Slowly but surely, people are starting to appreciate the many health benefits that hemp may have to offer. Let’s take a look at the history of hemp for medicinal use.
Until the craze of prohibition over the last century or so, hemp was widely used across the world not just for it’s many industrial applications – but also its demonstrable health benefits.
It’s difficult to pinpoint exactly when hemp was first used in this application, quite simply because it most likely predates the written word!
What we do know for sure is that demonstrable evidence suggests hemp being used as a medicine at least 5000 years ago. We can probably quite safely add a fair few extra millennia to that.
The Ancient World
Hemp originated in China and was grown for many purposes ranging from textiles through to edibles. Naturally, it must have become apparent that it could also be used for health purposes too.
The earliest written record – which may have been embellished over the centuries – dates from 2737BC when an Emperor Shen Neng took it upon himself to suggest people suffering from digestive disorders, malaria (!) and forgetfulness (!!) take some hemp.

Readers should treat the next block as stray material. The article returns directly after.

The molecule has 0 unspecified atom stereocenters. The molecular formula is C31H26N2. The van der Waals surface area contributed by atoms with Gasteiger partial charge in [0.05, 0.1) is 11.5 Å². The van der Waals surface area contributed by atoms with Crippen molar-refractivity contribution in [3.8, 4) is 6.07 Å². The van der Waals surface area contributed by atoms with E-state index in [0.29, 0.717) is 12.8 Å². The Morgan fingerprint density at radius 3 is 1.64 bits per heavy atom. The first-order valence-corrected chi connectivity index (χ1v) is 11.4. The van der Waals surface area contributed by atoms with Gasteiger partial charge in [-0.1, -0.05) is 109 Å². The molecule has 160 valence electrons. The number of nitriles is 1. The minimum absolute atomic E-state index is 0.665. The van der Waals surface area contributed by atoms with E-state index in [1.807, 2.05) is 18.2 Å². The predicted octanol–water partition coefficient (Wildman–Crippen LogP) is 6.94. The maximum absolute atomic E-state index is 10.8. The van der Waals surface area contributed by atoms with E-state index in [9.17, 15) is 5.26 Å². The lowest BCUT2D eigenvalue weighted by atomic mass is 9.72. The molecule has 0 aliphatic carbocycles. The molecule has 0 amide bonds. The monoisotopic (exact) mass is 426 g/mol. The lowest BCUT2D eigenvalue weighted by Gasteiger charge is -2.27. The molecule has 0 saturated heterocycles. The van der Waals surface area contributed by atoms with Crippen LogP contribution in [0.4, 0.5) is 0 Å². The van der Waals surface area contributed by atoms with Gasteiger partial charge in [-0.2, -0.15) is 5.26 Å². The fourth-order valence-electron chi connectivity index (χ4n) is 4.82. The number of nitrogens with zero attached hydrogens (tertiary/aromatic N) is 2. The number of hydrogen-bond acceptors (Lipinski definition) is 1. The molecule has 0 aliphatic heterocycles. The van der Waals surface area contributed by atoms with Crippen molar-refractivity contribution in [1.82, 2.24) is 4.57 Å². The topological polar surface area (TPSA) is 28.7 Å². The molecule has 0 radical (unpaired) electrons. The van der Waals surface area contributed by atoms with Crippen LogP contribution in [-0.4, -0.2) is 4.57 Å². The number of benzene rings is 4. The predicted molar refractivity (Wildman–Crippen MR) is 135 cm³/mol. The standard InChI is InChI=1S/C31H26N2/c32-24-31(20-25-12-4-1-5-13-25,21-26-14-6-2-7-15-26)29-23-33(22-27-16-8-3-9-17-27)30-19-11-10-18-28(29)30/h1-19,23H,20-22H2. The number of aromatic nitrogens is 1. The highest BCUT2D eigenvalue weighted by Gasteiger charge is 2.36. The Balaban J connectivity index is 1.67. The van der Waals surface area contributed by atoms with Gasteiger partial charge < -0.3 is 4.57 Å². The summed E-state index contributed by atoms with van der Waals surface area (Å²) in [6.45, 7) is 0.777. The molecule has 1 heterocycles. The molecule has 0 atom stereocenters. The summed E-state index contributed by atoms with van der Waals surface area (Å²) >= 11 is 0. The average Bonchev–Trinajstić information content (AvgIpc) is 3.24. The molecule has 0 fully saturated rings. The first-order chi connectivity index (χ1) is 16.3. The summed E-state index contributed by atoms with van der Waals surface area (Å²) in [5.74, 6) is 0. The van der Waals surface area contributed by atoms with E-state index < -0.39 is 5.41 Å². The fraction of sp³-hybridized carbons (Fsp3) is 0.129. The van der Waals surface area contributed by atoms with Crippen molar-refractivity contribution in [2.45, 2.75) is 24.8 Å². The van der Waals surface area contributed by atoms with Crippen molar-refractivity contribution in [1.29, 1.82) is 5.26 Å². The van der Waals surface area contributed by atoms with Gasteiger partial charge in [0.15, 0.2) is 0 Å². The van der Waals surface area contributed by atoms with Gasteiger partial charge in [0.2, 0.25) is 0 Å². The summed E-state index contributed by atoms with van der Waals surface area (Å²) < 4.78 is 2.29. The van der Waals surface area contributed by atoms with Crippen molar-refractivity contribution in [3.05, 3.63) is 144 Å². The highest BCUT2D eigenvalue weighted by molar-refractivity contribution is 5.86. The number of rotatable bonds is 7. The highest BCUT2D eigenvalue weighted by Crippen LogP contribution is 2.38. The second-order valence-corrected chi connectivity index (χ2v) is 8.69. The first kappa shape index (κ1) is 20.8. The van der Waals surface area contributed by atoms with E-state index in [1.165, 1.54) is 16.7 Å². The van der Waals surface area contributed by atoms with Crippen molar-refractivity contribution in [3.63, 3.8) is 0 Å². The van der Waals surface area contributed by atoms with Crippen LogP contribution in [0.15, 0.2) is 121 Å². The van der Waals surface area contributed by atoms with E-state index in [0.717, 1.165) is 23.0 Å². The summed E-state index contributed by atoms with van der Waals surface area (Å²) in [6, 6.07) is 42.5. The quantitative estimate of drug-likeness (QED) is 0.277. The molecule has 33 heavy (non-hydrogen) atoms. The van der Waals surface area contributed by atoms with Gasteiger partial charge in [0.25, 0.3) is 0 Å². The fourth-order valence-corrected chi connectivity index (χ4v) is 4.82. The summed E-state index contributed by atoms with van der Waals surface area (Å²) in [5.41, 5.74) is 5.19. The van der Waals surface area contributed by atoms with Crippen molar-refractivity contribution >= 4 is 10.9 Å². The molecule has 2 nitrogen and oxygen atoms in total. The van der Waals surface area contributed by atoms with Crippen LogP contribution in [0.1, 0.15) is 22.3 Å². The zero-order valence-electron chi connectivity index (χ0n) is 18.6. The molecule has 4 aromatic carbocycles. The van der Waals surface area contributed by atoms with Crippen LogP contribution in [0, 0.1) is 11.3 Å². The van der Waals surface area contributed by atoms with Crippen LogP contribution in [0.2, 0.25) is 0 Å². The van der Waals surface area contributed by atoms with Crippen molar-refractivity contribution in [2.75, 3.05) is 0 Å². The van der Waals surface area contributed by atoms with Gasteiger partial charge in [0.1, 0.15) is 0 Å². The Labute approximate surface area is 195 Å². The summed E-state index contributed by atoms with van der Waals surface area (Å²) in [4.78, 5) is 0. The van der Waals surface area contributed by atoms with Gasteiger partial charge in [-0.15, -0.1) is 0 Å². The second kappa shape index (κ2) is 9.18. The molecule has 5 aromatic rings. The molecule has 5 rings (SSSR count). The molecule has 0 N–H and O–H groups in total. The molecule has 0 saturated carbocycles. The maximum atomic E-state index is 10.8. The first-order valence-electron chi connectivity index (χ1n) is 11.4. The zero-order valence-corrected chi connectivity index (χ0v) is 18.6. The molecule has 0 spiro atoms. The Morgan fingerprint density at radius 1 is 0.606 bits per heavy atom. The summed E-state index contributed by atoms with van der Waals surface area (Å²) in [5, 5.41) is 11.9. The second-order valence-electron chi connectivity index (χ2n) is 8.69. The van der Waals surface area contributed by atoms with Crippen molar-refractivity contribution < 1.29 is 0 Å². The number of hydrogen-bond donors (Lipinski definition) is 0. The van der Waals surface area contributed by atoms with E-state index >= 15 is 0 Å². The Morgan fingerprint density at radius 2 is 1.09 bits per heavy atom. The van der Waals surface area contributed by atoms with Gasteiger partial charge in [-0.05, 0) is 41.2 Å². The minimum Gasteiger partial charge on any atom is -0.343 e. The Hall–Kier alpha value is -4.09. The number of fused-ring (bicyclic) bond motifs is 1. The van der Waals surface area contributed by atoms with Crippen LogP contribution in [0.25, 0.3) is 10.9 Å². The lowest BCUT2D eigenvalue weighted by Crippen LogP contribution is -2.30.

Most anthropologists suggest that this would be hemp seeds combined with it being used as a kind of incense. The distinction between hemp (almost zero THC) and ‘typical’ marijuana is an important one.
India was perhaps the real pioneer when it came to using hemp/marijuana for medical purposes. Over a period estimated to be from 2000-1000BC, there is confirmed proof in both scripture and archeology that it served a huge cultural purpose.
One of these applications – a drink called Bhang – is still even found today! It is a mixture of hemp/cannabis paste with milk, spices, and ghee – kind of like the ultimate stoner’s milkshake. Interestingly, it was used for more psychological purposes, to settle the nerves and encourage happiness and relaxation.